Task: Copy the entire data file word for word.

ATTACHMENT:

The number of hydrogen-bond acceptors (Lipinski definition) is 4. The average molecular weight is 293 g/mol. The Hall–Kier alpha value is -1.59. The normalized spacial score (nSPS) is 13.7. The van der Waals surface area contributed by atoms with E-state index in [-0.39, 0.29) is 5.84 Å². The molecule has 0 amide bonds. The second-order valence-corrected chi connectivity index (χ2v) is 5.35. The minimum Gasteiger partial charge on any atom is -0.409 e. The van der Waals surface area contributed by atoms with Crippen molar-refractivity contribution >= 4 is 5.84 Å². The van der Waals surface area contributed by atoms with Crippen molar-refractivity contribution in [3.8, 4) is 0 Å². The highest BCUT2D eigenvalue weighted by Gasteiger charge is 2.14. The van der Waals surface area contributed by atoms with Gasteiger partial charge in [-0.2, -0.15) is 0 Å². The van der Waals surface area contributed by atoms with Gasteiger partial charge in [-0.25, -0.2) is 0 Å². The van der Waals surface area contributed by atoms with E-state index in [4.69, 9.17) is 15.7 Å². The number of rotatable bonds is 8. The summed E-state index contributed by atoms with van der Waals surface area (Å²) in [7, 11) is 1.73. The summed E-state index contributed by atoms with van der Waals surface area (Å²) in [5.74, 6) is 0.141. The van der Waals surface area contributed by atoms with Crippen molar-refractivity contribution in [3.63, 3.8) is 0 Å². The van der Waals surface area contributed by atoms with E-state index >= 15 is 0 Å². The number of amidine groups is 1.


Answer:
The number of hydrogen-bond acceptors (Lipinski definition) is 4. The average molecular weight is 293 g/mol. The Hall–Kier alpha value is -1.59. The normalized spacial score (nSPS) is 13.7. The van der Waals surface area contributed by atoms with E-state index in [-0.39, 0.29) is 5.84 Å². The molecule has 0 amide bonds. The second-order valence-corrected chi connectivity index (χ2v) is 5.35. The minimum Gasteiger partial charge on any atom is -0.409 e. The van der Waals surface area contributed by atoms with Crippen molar-refractivity contribution >= 4 is 5.84 Å². The van der Waals surface area contributed by atoms with Crippen molar-refractivity contribution in [3.8, 4) is 0 Å². The highest BCUT2D eigenvalue weighted by Gasteiger charge is 2.14. The van der Waals surface area contributed by atoms with Gasteiger partial charge in [-0.2, -0.15) is 0 Å². The van der Waals surface area contributed by atoms with Gasteiger partial charge in [-0.25, -0.2) is 0 Å². The van der Waals surface area contributed by atoms with E-state index in [4.69, 9.17) is 15.7 Å². The number of rotatable bonds is 8. The summed E-state index contributed by atoms with van der Waals surface area (Å²) in [7, 11) is 1.73. The summed E-state index contributed by atoms with van der Waals surface area (Å²) in [5.74, 6) is 0.141. The van der Waals surface area contributed by atoms with Crippen molar-refractivity contribution in [3.63, 3.8) is 0 Å². The van der Waals surface area contributed by atoms with E-state index >= 15 is 0 Å². The number of amidine groups is 1.